Newspaper article THE JOURNAL RECORD

Beware of Bull-Market Greed

Newspaper article THE JOURNAL RECORD

Beware of Bull-Market Greed

Article excerpt

NEW YORK -- At a time when bull-market fever seems especially contagious, advisers recommend a few simple preventative measures to protect your financial health.

To take these steps, it isn't necessary to pull all your money out of stocks or stock mutual funds, incurring possible tax problems and costing yourself the opportunity to profit if the market keeps climbing to new heights.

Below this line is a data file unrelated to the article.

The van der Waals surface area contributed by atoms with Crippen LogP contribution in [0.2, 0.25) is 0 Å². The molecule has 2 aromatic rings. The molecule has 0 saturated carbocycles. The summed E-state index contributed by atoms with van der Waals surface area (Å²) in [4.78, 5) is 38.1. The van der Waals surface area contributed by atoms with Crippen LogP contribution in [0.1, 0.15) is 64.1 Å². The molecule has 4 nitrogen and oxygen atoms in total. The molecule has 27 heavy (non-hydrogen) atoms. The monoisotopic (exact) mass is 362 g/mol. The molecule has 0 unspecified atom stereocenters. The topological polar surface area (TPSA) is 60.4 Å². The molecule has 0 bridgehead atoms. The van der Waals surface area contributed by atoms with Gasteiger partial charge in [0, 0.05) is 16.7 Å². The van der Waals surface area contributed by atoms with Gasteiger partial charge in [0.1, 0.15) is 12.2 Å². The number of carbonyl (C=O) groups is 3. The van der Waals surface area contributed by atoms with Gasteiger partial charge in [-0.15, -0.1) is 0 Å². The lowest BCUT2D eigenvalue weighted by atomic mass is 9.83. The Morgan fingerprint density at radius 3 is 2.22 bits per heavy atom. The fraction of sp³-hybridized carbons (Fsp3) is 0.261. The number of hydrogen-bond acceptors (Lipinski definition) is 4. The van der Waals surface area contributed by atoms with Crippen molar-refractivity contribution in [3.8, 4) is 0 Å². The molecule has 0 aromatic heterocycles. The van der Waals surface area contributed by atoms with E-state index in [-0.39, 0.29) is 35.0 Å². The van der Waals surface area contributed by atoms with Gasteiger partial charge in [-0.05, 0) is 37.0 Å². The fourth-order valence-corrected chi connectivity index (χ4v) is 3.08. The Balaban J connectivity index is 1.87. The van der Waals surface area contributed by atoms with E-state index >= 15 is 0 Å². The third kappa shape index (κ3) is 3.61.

Instead, the strategy focuses on keeping yourself from getting too greedy by staying diversified and going easy on the leverage. In recent years, as in any powerful bull market, stocks have repeatedly brought much greater rewards for investors than any other primary class of investments, including bonds, money-market securities, most real estate and collectible and tangible assets. Statistical studies increasingly show that stocks, over the long haul, are usually the best place to put your money in a growing, vibrant economy. But just because they most often get the best results doesn't automatically mean you should entrust all your money to the market. With stocks, you also face the risk of sustained intervals of poor performance. Case in point: the bear markets of the late 1960s and 1970s, which left the Dow Jones industrial average no higher in 1981 and 1982 than it had been 15 years before. Even in rising markets, investors also must recognize the possibility that any single stock or group of stocks may founder. Hence the standard advice to diversify by spreading your money among a broad array of different stocks, or by investing through a mutual fund that holds such a diversified portfolio. This often means settling for comparatively moderate returns in a bull market, while stories abound of others' striking it rich. In the 1990s, in particular, it has also often meant owning a fund that underperforms the market averages, partly because the manager may maintain a cash reserve rather than dumping every dollar that comes in the door into stocks the minute it arrives. …

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